Friends and Fans — I have retired from my work as a public intellectual, so Philosophy in Action is on indefinite hiatus. Please check out the voluminous archive of free podcasts, as well as the premium audio content still available for sale. My two books — Responsibility & Luck: A Defense of Praise and Blame and Explore Atlas Shrugged — are available for purchase too. Best wishes! — Diana Brickell (Hsieh)

Honesty under Professional Confidentiality Standards

Q&A Radio: 26 July 2015, Question 1

I answered a question on honesty under professional confidentiality standards on 26 July 2015. You can listen to or download the podcast of just this question below – or check out the whole episode of Philosophy in Action Radio.

Do confidentiality standards justify privacy lies? Some professions, like those in clinical psychology, medicine, or law commonly utilize confidentiality standards that apply between professionals and clients due to the sensitive nature of the information shared between them. Generally, such professionals can (and do) have a policy of refusing to answer any questions about their clients and so avoid any supposed need for privacy lies to protect from nosy inquiries. However, these standards also often include the understanding (sometimes explicit) that, if professional and client should ever meet in a social situation, the professional would follow the client's lead about if and how they knew each other. This means that a client could push the professional into a lie. Yet even in the case where both people are basically honest, the mere act of showing recognition of each other could compromise the client's privacy if the professional's job is not a secret. And there are reasonable social situations in which you couldn't hide familiarity without deceit of some kind. So ethically, we seem to be stuck between (1) clients having their privacy perhaps violated if they are unlucky enough to encounter their professional outside the office or (2) professionals having to lie to protect the privacy of their clients. Is there another alternative here? If not, what's the best course?

My Answer, In Brief: Professional standards to protect the privacy of a relationship between therapist and client are not dishonest and perfectly justified. They make the therapeutic relationship possible, and because everyone knows or should know the rules, failing to recognize a client is no more dishonest than bluffing in poker.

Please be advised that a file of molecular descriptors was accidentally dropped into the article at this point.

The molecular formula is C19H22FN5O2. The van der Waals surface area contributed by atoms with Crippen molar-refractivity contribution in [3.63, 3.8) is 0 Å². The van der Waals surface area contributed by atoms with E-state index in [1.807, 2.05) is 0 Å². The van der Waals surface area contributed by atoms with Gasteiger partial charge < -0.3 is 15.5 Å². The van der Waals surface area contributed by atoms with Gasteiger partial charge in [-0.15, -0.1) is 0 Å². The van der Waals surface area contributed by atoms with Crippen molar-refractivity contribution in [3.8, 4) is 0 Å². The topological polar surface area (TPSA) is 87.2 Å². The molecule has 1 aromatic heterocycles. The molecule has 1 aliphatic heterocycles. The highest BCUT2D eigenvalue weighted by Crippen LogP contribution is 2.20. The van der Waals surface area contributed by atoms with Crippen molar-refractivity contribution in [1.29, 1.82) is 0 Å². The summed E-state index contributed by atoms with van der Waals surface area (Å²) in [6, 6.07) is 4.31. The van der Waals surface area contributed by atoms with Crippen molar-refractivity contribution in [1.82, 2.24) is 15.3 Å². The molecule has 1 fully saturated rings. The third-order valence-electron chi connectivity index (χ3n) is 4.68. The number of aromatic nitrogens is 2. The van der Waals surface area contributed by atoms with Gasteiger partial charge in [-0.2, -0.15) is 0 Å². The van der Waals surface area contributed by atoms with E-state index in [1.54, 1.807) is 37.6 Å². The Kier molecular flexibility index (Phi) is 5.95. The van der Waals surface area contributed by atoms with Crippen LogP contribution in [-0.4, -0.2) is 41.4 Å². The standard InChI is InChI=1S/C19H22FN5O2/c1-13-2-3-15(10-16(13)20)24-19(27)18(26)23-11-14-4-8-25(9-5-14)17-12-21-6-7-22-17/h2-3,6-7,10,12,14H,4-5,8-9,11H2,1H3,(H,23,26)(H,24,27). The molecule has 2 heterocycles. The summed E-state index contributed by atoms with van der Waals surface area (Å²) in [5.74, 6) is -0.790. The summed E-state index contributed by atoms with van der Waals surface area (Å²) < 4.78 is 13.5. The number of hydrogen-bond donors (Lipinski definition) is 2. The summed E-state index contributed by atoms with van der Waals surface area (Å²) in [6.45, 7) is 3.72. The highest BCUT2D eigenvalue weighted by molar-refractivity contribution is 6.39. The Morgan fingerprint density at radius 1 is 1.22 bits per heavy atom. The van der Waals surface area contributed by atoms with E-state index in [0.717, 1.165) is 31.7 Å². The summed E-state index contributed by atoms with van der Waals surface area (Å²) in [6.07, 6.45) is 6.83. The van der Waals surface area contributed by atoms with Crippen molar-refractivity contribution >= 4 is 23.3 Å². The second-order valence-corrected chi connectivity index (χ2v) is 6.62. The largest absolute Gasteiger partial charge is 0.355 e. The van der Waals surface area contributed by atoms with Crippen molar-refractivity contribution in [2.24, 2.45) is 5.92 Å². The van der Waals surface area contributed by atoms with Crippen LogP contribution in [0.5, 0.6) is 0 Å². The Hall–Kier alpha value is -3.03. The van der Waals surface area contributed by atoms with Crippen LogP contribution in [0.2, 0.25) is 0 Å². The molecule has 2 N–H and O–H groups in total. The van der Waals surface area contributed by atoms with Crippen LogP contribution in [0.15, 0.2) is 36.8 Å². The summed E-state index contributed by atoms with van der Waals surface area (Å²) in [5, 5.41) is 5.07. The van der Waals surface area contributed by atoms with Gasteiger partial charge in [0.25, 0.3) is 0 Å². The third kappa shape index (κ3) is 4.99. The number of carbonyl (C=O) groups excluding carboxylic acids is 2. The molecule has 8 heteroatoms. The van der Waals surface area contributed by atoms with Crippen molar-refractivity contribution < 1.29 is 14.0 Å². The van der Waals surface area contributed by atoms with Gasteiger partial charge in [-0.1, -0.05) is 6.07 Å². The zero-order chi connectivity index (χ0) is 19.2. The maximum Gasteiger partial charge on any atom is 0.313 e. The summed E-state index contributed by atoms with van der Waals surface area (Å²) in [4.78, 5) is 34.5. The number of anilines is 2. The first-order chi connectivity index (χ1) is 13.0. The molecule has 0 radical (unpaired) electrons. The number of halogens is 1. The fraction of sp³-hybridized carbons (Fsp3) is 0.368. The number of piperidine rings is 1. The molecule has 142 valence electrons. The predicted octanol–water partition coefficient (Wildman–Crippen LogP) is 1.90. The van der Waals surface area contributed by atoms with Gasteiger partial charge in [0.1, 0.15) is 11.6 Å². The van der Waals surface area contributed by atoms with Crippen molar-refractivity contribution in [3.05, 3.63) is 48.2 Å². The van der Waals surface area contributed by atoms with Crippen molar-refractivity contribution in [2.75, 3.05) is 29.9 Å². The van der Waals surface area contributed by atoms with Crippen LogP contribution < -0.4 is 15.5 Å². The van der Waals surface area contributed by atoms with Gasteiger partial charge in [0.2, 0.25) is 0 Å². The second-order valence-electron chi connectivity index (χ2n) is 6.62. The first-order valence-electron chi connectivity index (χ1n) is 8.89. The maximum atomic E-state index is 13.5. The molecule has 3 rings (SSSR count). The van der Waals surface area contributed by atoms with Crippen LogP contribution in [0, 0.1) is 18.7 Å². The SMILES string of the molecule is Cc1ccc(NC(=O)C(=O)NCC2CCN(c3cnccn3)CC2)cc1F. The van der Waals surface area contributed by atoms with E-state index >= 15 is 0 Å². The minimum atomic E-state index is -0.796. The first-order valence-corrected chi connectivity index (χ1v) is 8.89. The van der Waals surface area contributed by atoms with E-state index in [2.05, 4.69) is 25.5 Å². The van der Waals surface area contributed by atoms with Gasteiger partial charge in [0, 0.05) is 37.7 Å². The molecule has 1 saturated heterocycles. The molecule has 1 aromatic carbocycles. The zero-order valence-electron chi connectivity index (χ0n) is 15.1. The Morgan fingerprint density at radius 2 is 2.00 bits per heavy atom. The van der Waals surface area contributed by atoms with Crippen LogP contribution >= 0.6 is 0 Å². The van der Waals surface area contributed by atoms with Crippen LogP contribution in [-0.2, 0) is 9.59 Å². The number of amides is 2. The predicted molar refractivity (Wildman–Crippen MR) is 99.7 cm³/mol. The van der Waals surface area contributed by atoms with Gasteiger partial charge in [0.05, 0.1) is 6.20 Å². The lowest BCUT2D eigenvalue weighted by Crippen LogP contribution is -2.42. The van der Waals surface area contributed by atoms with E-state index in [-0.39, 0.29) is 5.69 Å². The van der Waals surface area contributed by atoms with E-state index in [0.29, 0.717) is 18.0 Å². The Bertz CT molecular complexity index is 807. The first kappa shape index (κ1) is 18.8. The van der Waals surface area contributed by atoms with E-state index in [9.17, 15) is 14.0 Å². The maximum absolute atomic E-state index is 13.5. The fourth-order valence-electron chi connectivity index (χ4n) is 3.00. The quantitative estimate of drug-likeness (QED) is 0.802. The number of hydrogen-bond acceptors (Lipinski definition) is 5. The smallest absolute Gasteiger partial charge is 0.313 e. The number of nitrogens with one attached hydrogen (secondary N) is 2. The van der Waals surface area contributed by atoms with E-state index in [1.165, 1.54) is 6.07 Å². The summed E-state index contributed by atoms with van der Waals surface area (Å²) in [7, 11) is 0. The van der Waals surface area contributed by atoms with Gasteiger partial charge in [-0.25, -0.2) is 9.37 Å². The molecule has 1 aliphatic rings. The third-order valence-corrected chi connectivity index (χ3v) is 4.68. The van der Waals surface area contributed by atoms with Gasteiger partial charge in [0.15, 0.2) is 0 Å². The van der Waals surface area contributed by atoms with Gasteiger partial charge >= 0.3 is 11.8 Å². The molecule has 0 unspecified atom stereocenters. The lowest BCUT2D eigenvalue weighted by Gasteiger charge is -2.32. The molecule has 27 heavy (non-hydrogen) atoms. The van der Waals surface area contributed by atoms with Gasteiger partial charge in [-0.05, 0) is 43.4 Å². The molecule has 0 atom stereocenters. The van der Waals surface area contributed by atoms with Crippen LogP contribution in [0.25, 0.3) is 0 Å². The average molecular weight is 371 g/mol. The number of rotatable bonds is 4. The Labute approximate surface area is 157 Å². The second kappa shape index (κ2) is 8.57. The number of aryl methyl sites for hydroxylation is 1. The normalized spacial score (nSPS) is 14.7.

Tags: Business, Context, Ethics, Honesty, Law, Privacy, Privacy Lies, Psychology, Therapy


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About Philosophy in Action

I'm Dr. Diana Brickell (formerly Diana Hsieh). I'm a philosopher, and I've long specialized in the application of rational principles to the challenges of real life. I completed my Ph.D in philosophy from the University of Colorado at Boulder in 2009. I retired from work as a public intellectual in 2015.

From September 2009 to September 2015, I produced a radio show and podcast, Philosophy in Action Radio. In the primary show, my co-host Greg Perkins and I answered questions applying rational principles to the challenges of real life. We broadcast live over the internet on Sunday mornings.

You can listen to these 362 podcasts by subscribing to the Podcast RSS Feed. You can also peruse the podcast archive, where episodes and questions are sorted by date and by topic.

My first book, Responsibility & Luck: A Defense of Praise and Blame, can be purchased in paperback and Kindle. The book defends the justice of moral praise and blame of persons using an Aristotelian theory of moral responsibility, thereby refuting Thomas Nagel's "problem of moral luck." My second book (and online course), Explore Atlas Shrugged, is a fantastic resource for anyone wishing to study Ayn Rand's epic novel in depth.

You can also read my blog NoodleFood and subscribe to its Blog RSS Feed.

I can be reached via e-mail to diana@philosophyinaction.com.

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